• Unknown

    Hal, the Aumann theorem makes it impossible to disagree with someone persistently without either believing that his position is irrational, or that he is convinced that your position is irrational. But it doesn’t follow either that you don’t respect him, or that he doesn’t respect you; as I have stated before, everyone sometimes holds irrational beliefs. So an irrational belief can’t be a reason to hold someone in contempt. Otherwise we would hold everyone in contempt, including ourselves, as Caledonian does (although he irrationally exempts himself, I presume.)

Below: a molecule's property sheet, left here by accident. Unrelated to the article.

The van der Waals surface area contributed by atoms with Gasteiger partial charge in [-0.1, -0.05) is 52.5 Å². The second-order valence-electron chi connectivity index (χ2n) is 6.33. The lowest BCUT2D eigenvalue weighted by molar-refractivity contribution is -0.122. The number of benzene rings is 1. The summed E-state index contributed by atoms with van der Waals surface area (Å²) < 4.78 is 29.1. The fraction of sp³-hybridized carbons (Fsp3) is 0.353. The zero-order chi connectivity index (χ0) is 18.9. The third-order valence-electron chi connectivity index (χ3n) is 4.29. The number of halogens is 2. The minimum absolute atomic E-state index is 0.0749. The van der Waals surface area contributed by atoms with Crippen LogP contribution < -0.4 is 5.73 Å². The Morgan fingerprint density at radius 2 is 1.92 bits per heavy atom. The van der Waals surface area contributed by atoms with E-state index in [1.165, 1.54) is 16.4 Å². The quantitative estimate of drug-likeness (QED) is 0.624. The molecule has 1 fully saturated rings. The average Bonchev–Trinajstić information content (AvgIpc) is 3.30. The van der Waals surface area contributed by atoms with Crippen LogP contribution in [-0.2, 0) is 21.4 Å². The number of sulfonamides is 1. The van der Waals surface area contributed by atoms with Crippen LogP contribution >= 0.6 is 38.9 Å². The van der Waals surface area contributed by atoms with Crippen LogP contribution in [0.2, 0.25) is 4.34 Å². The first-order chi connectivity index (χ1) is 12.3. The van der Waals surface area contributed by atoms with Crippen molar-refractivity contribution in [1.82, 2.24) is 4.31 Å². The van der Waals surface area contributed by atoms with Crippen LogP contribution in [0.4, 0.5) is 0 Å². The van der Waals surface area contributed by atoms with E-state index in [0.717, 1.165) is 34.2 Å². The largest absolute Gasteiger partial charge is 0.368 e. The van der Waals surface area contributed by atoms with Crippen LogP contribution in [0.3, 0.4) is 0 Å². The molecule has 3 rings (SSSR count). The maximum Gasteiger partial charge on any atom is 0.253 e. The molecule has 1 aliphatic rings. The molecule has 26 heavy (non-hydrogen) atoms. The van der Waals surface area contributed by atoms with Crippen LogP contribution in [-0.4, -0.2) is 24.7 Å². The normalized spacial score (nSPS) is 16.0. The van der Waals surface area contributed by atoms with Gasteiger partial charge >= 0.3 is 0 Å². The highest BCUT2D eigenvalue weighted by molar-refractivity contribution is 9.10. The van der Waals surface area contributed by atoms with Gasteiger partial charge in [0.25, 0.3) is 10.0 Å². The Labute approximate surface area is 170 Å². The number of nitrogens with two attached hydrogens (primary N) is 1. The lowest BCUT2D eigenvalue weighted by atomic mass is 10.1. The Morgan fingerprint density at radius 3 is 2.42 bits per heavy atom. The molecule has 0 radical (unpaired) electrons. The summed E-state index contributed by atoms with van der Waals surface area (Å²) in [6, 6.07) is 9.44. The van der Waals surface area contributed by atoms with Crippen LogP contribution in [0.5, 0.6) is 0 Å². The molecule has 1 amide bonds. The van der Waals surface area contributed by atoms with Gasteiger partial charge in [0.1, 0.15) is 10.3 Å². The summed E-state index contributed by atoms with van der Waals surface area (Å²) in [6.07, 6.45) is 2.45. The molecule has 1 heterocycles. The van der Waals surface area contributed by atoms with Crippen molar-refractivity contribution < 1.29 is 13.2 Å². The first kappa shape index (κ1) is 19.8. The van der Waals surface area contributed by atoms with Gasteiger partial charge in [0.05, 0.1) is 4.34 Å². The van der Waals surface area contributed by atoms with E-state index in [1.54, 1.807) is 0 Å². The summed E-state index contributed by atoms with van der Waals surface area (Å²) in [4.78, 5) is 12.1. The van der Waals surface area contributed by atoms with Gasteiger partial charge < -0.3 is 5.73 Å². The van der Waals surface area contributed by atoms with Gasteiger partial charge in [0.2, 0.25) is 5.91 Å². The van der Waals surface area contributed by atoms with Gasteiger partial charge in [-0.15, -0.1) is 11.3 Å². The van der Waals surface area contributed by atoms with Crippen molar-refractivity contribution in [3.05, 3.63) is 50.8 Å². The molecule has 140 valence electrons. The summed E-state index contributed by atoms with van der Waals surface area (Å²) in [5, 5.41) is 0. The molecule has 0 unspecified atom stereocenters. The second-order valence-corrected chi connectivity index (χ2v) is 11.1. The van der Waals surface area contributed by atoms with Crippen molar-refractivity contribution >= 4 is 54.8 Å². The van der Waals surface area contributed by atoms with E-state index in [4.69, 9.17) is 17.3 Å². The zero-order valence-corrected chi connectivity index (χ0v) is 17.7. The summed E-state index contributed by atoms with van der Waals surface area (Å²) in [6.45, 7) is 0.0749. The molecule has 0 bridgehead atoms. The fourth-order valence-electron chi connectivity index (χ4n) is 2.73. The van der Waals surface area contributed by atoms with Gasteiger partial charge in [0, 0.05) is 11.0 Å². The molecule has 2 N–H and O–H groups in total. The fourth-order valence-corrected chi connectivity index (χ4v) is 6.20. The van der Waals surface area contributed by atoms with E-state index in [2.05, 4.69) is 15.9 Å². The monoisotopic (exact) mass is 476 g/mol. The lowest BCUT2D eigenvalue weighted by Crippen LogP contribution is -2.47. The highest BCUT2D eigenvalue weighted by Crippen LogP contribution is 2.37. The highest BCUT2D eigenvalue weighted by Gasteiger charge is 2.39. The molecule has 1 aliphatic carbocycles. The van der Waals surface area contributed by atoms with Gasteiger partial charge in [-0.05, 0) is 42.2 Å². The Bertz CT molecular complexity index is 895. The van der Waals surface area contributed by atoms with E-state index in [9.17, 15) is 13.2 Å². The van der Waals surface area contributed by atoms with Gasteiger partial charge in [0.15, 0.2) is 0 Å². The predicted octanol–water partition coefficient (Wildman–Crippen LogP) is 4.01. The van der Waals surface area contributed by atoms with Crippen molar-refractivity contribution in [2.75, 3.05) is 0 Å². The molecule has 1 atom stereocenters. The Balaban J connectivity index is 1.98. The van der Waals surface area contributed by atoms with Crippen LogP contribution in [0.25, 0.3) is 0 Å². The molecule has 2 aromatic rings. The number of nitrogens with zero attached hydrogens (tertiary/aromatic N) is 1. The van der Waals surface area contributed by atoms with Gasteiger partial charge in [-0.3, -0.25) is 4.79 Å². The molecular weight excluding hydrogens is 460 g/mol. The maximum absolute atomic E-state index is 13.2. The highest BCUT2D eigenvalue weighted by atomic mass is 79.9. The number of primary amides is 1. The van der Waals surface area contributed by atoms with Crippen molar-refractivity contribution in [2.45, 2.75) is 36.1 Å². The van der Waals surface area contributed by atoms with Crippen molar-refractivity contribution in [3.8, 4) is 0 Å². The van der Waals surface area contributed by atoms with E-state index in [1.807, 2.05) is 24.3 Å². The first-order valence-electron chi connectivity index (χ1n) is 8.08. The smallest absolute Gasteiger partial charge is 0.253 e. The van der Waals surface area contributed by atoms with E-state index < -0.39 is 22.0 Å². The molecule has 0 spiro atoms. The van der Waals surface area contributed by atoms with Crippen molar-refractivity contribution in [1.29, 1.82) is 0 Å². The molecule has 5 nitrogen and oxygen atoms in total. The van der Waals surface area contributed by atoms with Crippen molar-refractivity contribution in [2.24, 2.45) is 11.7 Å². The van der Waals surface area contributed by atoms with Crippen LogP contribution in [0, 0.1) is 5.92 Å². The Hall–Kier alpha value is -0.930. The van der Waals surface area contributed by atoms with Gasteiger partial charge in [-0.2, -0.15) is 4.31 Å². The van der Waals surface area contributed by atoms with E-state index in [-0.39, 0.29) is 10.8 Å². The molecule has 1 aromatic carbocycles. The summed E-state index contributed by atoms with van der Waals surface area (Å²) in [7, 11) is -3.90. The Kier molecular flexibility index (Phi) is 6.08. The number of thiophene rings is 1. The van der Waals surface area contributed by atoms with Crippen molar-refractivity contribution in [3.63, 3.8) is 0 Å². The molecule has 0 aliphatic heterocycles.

• Unknown, okay, but you would have to say, if you are honest, “I believe you are being irrational on this matter, hence I will continue to disagree with you.” Or at least, one of you has to say this. And this despite the fact that each of you strenuously claims to be arguing in good faith and to being as close to rational as humanly possible. It still seems to me that calling a person irrational in such circumstances is disrespectful and disagreeable behavior. It is saying that the person is not being as open-minded and clear-headed as he claims to be.

    I see Robin has a new posting on disagreement, I will go read that now.